What's the worst thing you have even lost or misplaced? Did it eventually turn up?

Sunday, July 24, 2011

Laying down the Law

We have been struggling for some time now with disciplining our 3-year-old. Honestly, most of the time, she is a pretty good kid--very happy temperament, likes to help out, can be really nice to little brother. But she also shows plenty of whining, resistance, and downright violence which is often triggered by seemingly nothing at all. Sometimes she just gets hyper, runs into a room, and knocks down brother. Because there's no clear cause, it's hard to consistently punish her.

My husband and I agree on the big-picture of discipline--we want obedient, respectful kids, we are ok with spanking, and we try to enforce the same house rules. But since I am with the kids all day long, I tend to "choose my battles" and only react over the big things, letting lots of minor whining incidents slide, or just giving them a snack or toy if it will resolve the problem quickly. When he's here, Dan has more of a zero-tolerance policy. He thinks that some behavior is just not acceptable, regardless of their age, the fact that they might be tired, etc. He is quicker to react and send Sophie to her room, when I would have just spanked her or sent her to time-out. Of course, the kids listen better to Daddy. He only needs to say things once-- I usually say them 3 times before I get a response. He gets sick of playing the bad guy, and tells me I just need to say no more often.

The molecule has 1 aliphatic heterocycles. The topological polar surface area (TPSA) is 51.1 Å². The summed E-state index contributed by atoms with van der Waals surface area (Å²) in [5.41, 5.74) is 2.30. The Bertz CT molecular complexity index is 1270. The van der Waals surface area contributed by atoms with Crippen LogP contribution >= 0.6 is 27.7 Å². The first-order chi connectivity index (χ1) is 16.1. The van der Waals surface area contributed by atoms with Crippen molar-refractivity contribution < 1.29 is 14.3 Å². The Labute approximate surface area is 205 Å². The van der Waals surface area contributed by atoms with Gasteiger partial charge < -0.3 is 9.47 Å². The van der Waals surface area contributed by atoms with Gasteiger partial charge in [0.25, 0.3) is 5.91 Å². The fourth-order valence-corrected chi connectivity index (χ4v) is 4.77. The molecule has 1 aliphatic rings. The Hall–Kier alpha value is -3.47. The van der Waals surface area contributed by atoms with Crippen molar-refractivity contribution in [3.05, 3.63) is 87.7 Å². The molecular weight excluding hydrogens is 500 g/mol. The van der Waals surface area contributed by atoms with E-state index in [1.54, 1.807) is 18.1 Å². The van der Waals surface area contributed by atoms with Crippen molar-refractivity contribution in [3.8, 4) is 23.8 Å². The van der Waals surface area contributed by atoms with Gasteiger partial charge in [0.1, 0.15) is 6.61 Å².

Since Daddy won't be back for quite some time, one resolution I am making for this deployment is that I need to get tougher on the discipline. Sometimes I am just being lazy when I ignore minor problems or don't bother disciplining the kids. It seems easier to ignore the problem and get back to what I was doing than to stop, get the story, lay down a punishment, and listen to the inevitable crying and complaining afterward. But I know in the long run this is not a good habit for me! And it is certainly not encouraging the kids to respect me and be obedient in the long run.

So, after some soul-searching and a brief period of feeling like an inadequate parent, I decided to write down our house rules. I made a colorful page with pictures beside each rule:
Listen to Mommy
No hitting
No kicking
No throwing toys
No whining
Share the toys
Wait your turn
Eat with a fork or spoon
Talk quietly at meals
Say "please" and "may I"

I went over it with Sophie this afternoon. We crossed out the bad behaviors, and circled the good ones. If she shows the bad behavior, she will get sent to her room. The good behaviors will earn her stickers on our sticker chart, (which is for another post). It seemed to make a good impression. She asked questions about the pictures, and I explained why it was or was not allowed in our house. Then we put it up on the fridge. Immediately afterward, I asked her to put a ball back in the playroom. She said "I will ROLL it. I will not throw, I will not hit, I will not kick, I will not whine. Daddy will be so proud of me!" I was impressed by that! I'm sure it won't be easy, but having the rules written down reminds me I need to enforce if any of them are broken. I don't expect a fantasy world, but I am hoping for some improvement. I'll let you know how it goes!